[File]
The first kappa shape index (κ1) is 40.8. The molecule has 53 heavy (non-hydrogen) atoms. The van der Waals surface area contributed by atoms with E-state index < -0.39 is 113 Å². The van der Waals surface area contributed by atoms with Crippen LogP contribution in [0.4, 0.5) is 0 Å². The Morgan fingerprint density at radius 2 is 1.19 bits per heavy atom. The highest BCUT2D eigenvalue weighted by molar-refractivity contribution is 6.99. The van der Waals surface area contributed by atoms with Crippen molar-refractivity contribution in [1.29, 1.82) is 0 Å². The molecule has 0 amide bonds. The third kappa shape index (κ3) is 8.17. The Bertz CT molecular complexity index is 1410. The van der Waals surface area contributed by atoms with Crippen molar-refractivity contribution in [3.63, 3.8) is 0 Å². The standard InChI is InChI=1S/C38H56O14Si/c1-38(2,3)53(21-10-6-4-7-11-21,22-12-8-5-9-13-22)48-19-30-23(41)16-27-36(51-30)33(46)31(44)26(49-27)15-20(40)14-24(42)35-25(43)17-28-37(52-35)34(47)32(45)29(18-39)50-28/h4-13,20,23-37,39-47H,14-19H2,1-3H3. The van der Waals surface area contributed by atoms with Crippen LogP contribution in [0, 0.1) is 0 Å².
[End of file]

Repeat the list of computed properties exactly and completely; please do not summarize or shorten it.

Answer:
The first kappa shape index (κ1) is 40.8. The molecule has 53 heavy (non-hydrogen) atoms. The van der Waals surface area contributed by atoms with E-state index < -0.39 is 113 Å². The van der Waals surface area contributed by atoms with Crippen LogP contribution in [0.4, 0.5) is 0 Å². The Morgan fingerprint density at radius 2 is 1.19 bits per heavy atom. The highest BCUT2D eigenvalue weighted by molar-refractivity contribution is 6.99. The van der Waals surface area contributed by atoms with Crippen molar-refractivity contribution in [1.29, 1.82) is 0 Å². The molecule has 0 amide bonds. The third kappa shape index (κ3) is 8.17. The Bertz CT molecular complexity index is 1410. The van der Waals surface area contributed by atoms with Crippen molar-refractivity contribution in [3.63, 3.8) is 0 Å². The standard InChI is InChI=1S/C38H56O14Si/c1-38(2,3)53(21-10-6-4-7-11-21,22-12-8-5-9-13-22)48-19-30-23(41)16-27-36(51-30)33(46)31(44)26(49-27)15-20(40)14-24(42)35-25(43)17-28-37(52-35)34(47)32(45)29(18-39)50-28/h4-13,20,23-37,39-47H,14-19H2,1-3H3. The van der Waals surface area contributed by atoms with Crippen LogP contribution in [0, 0.1) is 0 Å².